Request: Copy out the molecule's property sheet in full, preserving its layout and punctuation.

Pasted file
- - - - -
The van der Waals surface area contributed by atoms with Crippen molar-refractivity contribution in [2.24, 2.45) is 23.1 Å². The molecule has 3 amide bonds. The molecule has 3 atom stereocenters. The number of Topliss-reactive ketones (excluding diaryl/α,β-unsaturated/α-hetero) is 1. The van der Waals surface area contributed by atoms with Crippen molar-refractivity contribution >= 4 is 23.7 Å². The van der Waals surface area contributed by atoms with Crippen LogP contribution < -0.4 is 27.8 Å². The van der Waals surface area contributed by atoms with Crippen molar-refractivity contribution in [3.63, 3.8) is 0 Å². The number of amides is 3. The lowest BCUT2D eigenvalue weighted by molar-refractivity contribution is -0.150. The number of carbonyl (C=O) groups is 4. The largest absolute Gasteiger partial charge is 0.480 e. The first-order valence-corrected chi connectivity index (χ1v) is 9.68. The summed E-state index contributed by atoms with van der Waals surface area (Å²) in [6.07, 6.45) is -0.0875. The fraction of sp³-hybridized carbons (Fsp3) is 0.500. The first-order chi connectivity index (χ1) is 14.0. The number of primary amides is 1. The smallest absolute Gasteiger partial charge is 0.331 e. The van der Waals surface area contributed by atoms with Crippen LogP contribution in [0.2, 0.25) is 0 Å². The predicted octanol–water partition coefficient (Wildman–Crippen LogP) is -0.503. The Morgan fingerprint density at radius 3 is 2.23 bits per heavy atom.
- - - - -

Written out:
The van der Waals surface area contributed by atoms with Crippen molar-refractivity contribution in [2.24, 2.45) is 23.1 Å². The molecule has 3 amide bonds. The molecule has 3 atom stereocenters. The number of Topliss-reactive ketones (excluding diaryl/α,β-unsaturated/α-hetero) is 1. The van der Waals surface area contributed by atoms with Crippen molar-refractivity contribution >= 4 is 23.7 Å². The van der Waals surface area contributed by atoms with Crippen LogP contribution < -0.4 is 27.8 Å². The van der Waals surface area contributed by atoms with Crippen molar-refractivity contribution in [3.63, 3.8) is 0 Å². The number of amides is 3. The lowest BCUT2D eigenvalue weighted by molar-refractivity contribution is -0.150. The number of carbonyl (C=O) groups is 4. The largest absolute Gasteiger partial charge is 0.480 e. The first-order valence-corrected chi connectivity index (χ1v) is 9.68. The summed E-state index contributed by atoms with van der Waals surface area (Å²) in [6.07, 6.45) is -0.0875. The fraction of sp³-hybridized carbons (Fsp3) is 0.500. The first-order chi connectivity index (χ1) is 14.0. The number of primary amides is 1. The smallest absolute Gasteiger partial charge is 0.331 e. The van der Waals surface area contributed by atoms with Crippen LogP contribution in [0.2, 0.25) is 0 Å². The predicted octanol–water partition coefficient (Wildman–Crippen LogP) is -0.503. The Morgan fingerprint density at radius 3 is 2.23 bits per heavy atom.